ALBUQUERQUE, N.M. — José Julio Sarria, a gay rights activist and likely the first openly gay person in the U.S. to run for public office, died Aug. 19 in his Los Ranchos home of adrenal cancer. He was 90.
He was born in 1922 in San Francisco and served in the U.S. Army in World War II, rising to the rank of staff sergeant before his discharge in 1945.
In the 1950s, he worked as a waiter and performer at a historic gay bar in San Francisco, the Black Cat Cafe, until it closed in the 1960s, according to online reports.
He also performed in drag, putting on one-person operas that he staged at the Black Cat and declaring himself “Empress Jose I, The Widow Norton” after winning a drag queen competition at the Tavern Guild’s Beaux Arts Ball, according to an obituary of Sarria on the website of The Gay and Lesbian Alliance Against Defamation (GLAAD).
In 1961, he ran for the Board of Supervisors, San Francisco city and county’s legislative body, after becoming frustrated with discrimination against gay people; he came in ninth of at least 30 candidates, and has said that since then, San Francisco politicians have always made a point to address gay communities, according to reports.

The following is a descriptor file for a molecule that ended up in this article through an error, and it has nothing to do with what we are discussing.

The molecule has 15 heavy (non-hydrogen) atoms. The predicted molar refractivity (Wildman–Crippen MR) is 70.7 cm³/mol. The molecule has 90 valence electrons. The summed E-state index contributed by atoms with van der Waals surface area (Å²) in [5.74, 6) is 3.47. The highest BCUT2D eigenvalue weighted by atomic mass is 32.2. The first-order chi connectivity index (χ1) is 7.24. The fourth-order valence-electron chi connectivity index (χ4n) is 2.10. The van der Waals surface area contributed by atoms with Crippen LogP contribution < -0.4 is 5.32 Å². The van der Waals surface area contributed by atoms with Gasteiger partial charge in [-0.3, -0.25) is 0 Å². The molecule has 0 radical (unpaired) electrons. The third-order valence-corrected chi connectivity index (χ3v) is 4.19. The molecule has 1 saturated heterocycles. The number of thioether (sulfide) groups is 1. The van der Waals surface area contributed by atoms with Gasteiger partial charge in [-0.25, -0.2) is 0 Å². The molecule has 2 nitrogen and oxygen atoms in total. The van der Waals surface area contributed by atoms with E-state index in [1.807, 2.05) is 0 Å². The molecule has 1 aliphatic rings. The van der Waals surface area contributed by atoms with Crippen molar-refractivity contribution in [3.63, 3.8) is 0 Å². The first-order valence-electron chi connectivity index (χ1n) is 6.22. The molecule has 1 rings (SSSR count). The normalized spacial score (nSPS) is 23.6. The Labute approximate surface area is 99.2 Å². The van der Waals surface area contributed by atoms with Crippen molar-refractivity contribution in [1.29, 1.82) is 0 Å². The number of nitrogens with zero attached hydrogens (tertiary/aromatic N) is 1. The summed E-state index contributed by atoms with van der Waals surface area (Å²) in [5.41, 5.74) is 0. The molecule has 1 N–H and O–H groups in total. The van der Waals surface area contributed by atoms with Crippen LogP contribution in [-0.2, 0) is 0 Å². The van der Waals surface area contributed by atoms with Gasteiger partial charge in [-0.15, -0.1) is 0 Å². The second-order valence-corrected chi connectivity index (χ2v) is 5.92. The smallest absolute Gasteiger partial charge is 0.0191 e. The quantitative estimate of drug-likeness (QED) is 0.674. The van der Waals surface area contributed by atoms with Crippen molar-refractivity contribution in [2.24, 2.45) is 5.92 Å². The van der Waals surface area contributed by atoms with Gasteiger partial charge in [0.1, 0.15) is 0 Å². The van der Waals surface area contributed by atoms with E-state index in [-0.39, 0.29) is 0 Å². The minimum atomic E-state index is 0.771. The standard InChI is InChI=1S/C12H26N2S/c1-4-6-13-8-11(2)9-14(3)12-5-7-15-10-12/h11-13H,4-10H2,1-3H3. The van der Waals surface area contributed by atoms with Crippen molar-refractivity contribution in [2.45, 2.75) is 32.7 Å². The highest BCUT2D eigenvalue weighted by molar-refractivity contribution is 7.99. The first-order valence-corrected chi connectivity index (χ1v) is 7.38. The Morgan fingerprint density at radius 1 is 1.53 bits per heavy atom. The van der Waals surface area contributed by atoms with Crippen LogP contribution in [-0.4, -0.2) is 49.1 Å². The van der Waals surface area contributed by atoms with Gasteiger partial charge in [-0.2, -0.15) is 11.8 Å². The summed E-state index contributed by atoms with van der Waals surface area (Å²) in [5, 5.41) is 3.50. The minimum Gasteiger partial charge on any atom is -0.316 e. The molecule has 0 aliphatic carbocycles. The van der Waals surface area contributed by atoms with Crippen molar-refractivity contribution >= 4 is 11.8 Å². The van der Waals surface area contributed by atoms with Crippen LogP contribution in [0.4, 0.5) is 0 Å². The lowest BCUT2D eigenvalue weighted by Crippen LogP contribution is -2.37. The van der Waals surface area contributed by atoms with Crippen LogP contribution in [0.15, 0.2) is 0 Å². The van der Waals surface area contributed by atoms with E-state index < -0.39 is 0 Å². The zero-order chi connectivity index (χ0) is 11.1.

Stuart Milk of the Harvey Milk Foundation said Sarria “showed us how to turn a night into a grand occasion and a grand occasion into a means of providing support,” according to the GLAAD obituary. “That support led so many who did not ‘fit in’ to actually proudly stand out, together, creating a local sense of community and an international network that would raise hundreds of thousands of dollars for local and major charities.”
In the 1960s, Sarria founded the International Court System, a series of drag shows that were fundraising events for gay charities and later for people who were HIV-positive or had AIDS.
“When he became ‘The Empress,’ he started the system, based on the Russian and European court, to raise money for different AIDS organizations, or to get money for medications,” said Tony Ross of Los Ranchos. He met Sarria through the International Court System in San Francisco.
“He started in San Francisco, and that grew and grew and now there are over 65 in North America, in Mexico and Canada as well.”
Ross, along with his partner, Albuquerque Pride president Paul “PJ” James, connected with Sarria when they met him at such an event in San Francisco, and they invited him to live with them in their Los Ranchos home in 2011 when he grew ill.
“We took him to all of his doctors appointments, all of that stuff,” Ross said. “I would say he was a very intense individual who loved history, so whenever we could find on television movies about czars and czarinas, he was always so interested in any of those historical figures.”
When he got to Los Ranchos, Ross said, “he was basically retired. His hobby was sewing, so he did a fair amount of hand stitches,” he recalled. “He loved to sew and he did travel, when he was invited to different court functions around the country.”
He also spent his time getting some of his documents together, because organizations including the Gay and Lesbian Historical Society in San Francisco have requested to archive them. “It’s being catalogued and organized,” said Ross. “We shipped over 2,000 pounds of paper.”
A memorial service will be held for Sarria on Sunday at 1 p.m. at Metropolitan Community Church, 1103 Texas NE.